The shows in Shanghai are split into three distinct platforms, with traditional catwalk events by more established (and often, though not necessarily, more commercial) brands taking place in the main tents, ensconced in a park within the luxury fashion and retail precinct of Xintiandi. Nearby, the Labelhood platform for emerging designers hosted four days of talent who could elect to show collections in a more flexible “presentation” format of their own choosing. Meanwhile, in Jing’An District, one of Shanghai’s newest luxury malls, Taikoo Hui, played host to the Shanghai International Fashion Showcase, which this season presented shows from Damir Doma and Mexican designer Gregorio Sanchez.

“The biggest thing is about the reach. I showed once at Berlin Fashion Week and to be honest, although you catch the German press, that is the extent of the reach; it makes a big difference to show in Milan or Paris,” Doma said, prior to the re-showing of his fall collection, which first showed in Milan back in February.

“Here, I have the advantage of being able to promote my work in the Chinese market. We opened a shop here two weeks ago and we want to offer some support for that in the market.”

Show highlights included the most accomplished outing yet from the nerd-chic ShuShu/Tong label; an augmented reality show viewed using mobile phones at Sirloin, where the comfort and construction of underwear is given pride of place as outerwear and, according to the show notes: “Puffers are the new fur.”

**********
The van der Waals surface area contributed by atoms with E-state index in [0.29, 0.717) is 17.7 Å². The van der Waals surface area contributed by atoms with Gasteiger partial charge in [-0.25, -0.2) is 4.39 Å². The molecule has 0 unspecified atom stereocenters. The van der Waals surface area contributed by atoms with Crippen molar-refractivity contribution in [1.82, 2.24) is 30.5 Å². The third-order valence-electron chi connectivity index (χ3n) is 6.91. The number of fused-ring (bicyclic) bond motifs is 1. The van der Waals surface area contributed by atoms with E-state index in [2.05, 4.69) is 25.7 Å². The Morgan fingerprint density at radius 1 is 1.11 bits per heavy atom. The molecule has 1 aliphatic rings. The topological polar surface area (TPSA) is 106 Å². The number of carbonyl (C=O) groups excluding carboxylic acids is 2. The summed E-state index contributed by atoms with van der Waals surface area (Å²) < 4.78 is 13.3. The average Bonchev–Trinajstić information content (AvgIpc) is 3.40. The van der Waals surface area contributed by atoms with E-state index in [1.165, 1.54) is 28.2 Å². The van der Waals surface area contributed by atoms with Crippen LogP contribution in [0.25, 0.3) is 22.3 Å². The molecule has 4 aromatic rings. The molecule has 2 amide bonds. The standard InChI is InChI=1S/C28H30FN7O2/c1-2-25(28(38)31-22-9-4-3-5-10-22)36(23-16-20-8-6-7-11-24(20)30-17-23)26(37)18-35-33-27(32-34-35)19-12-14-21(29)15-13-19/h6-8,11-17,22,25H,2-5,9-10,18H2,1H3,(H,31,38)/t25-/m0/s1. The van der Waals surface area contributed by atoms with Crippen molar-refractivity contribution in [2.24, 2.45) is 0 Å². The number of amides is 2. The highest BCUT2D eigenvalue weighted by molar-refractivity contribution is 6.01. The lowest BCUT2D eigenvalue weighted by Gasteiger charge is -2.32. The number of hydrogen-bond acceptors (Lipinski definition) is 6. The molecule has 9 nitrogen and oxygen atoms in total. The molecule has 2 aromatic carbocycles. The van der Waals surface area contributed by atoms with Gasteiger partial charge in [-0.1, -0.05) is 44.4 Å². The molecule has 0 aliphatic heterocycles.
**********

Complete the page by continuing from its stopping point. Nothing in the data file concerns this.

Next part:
Puffers were certainly ubiquitous, in exaggerated sizes and colors at Feng Chen Wang, a brand known for its outerwear, in metallic technicolor at Angus Chiang and deconstructed on the Sirloin runway.

Designer Zhang Na showed a combination of her two brands, the sustainable Re-clothing Bank and main line, Fake Natoo, in a moving show that saw real people walk the runway with their life stories flashing on a big screen behind them. In the normally stoney-faced front row, tears fell as voiceovers recounted the trials and tribulations of the “models.”

Shenzhen-based Ffixxed Studios once again had a strong season, further cementing its reputation for modern lifestyle dressing that is comfortable, stylish and largely genderless, and the celebrity quotient was high with shows from Anirac, Hong Kong actress Carina Lau’s brand, as well as the unveiling of a collaboration between pop star Bibi Zhou, stylist to the stars, Lucia Liu and streetwear brand Pony.

At showrooms running concurrent to the show schedule, including Mode Shanghai (which is organized by Shanghai Fashion Week), DFO, Coda, Tube, Not and OnTimeShow, the timing of the event, which moved two weeks forward in the calendar in order to accommodate requests from brands who found it difficult to fulfil orders placed in April, seemed to have had a positive impact on business.